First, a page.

Women in tech news: Karlie Kloss tackles tech's gender balance, UN Women and African Union's partnership, and a 'Linkedin for women'

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From industry news to long-form interviews, we round up the need-to-reads on diversity in tech


Girlboss CEO and Founder launch 'LinkedIn for Women'

Sophia Amoruso, Ceo and Founder of Girlboss, wanted to create a better professional platform putting women and women-focused projects in the spotlight. The platform helps to connect with other like-minded industry professionals.

Read more on the Next Web >

Increased automation and AI technologies might be a more significant concern for women than men

Automation and AI technologies could be part of the breakthrough women need to narrow the gender gap in work. However, recent research at the McKinsey Global Institute found that increased automation increase displacement resulting women needing to make far more significant transitions compared to men to capture new opportunities.

Read more on Harvard Business Review >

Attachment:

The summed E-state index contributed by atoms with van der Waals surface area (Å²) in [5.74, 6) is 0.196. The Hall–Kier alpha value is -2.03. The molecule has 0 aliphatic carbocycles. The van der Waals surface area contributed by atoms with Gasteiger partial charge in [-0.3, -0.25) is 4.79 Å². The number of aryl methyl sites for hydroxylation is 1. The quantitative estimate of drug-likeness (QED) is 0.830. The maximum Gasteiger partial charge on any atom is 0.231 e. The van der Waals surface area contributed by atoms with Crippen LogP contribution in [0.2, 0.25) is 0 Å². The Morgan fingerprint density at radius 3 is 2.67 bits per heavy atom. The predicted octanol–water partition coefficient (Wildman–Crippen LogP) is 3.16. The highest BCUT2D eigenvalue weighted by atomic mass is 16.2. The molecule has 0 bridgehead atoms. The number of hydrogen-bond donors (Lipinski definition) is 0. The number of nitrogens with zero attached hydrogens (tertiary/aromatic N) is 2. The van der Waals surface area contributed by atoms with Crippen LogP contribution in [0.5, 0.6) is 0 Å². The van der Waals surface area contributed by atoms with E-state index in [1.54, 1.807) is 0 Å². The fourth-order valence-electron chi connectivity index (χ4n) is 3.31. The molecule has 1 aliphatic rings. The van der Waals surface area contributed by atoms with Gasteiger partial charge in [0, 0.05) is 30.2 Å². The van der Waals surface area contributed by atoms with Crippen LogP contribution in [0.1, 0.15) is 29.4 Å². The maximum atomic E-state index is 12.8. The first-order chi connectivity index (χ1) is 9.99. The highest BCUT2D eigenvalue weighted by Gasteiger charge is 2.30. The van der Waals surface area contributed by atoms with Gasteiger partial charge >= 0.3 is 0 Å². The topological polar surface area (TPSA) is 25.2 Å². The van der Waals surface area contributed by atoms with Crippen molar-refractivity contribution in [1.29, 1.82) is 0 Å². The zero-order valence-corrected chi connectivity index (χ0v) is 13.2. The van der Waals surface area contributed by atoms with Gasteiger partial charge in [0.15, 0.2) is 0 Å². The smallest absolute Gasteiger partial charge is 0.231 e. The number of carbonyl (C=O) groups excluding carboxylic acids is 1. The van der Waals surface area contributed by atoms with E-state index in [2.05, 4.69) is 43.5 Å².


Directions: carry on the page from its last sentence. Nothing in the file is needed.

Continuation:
Code Ninjas lead the way on increasing next generation of tech careers

David Graham, founder and CEO of Code Ninjas, is committed to getting more young girls, as well as boys, into coding by making tech fun. While women make up only 19 per cent of the UK tech workforce, they occupy only five per cent of the leadership roles. Code Ninjas is built around girls being able to see tech and coding as a future career, making them as likely to choose tech career as their male counterparts.

Read more on Business Cloud >

SAP partners with supermodel Karlie Kloss to tackle tech’s gender gap

The partnership between SAP and Kode with Klossy, founded by supermodel Karlie Kloss, aims to tackle tech’s gender gap by teaching the next generations of women coding skills and helping to open new doors for them.

Read more on Forbes >

Non-profit tech organisation launches Women Startup Challenge Europe HealthTech

Women Who Tech, organisation funding and showcasing women-led projects, announced a call for applications their startup challenge. Ten early-stage health tech startups, led by women, will be selected to compete for $50,000 grant.

Read more on Pulse 2.0 >

UN Women and the African Union partner to train girls how to code

The four-year-long project brings together girls interested in tech and advocates to
mainstream ICTs and gender into the national school curricula of African countries. The aim is to teach girls how coding can solve daily problems women face.

Read more on Standard Media > 

Network with the most influential women in technology at European Women in Tech

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